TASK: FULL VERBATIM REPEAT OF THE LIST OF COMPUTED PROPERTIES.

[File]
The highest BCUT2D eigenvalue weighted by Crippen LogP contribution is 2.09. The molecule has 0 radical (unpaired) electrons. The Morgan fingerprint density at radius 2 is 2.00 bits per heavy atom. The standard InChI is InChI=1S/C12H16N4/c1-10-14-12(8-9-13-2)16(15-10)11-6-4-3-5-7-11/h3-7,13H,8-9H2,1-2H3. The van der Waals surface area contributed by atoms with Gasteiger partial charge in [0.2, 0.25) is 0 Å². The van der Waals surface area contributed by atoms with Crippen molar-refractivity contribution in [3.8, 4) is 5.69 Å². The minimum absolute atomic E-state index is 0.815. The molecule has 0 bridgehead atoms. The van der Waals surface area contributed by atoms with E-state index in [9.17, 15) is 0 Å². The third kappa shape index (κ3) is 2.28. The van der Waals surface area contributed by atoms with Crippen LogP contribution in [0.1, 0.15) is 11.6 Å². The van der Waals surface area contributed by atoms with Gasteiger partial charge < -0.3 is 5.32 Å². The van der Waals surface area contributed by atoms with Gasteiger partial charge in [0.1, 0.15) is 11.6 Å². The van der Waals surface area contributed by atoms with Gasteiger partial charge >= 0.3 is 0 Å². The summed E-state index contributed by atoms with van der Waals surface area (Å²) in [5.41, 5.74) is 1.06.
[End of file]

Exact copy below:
The highest BCUT2D eigenvalue weighted by Crippen LogP contribution is 2.09. The molecule has 0 radical (unpaired) electrons. The Morgan fingerprint density at radius 2 is 2.00 bits per heavy atom. The standard InChI is InChI=1S/C12H16N4/c1-10-14-12(8-9-13-2)16(15-10)11-6-4-3-5-7-11/h3-7,13H,8-9H2,1-2H3. The van der Waals surface area contributed by atoms with Gasteiger partial charge in [0.2, 0.25) is 0 Å². The van der Waals surface area contributed by atoms with Crippen molar-refractivity contribution in [3.8, 4) is 5.69 Å². The minimum absolute atomic E-state index is 0.815. The molecule has 0 bridgehead atoms. The van der Waals surface area contributed by atoms with E-state index in [9.17, 15) is 0 Å². The third kappa shape index (κ3) is 2.28. The van der Waals surface area contributed by atoms with Crippen LogP contribution in [0.1, 0.15) is 11.6 Å². The van der Waals surface area contributed by atoms with Gasteiger partial charge < -0.3 is 5.32 Å². The van der Waals surface area contributed by atoms with Gasteiger partial charge in [0.1, 0.15) is 11.6 Å². The van der Waals surface area contributed by atoms with Gasteiger partial charge >= 0.3 is 0 Å². The summed E-state index contributed by atoms with van der Waals surface area (Å²) in [5.41, 5.74) is 1.06.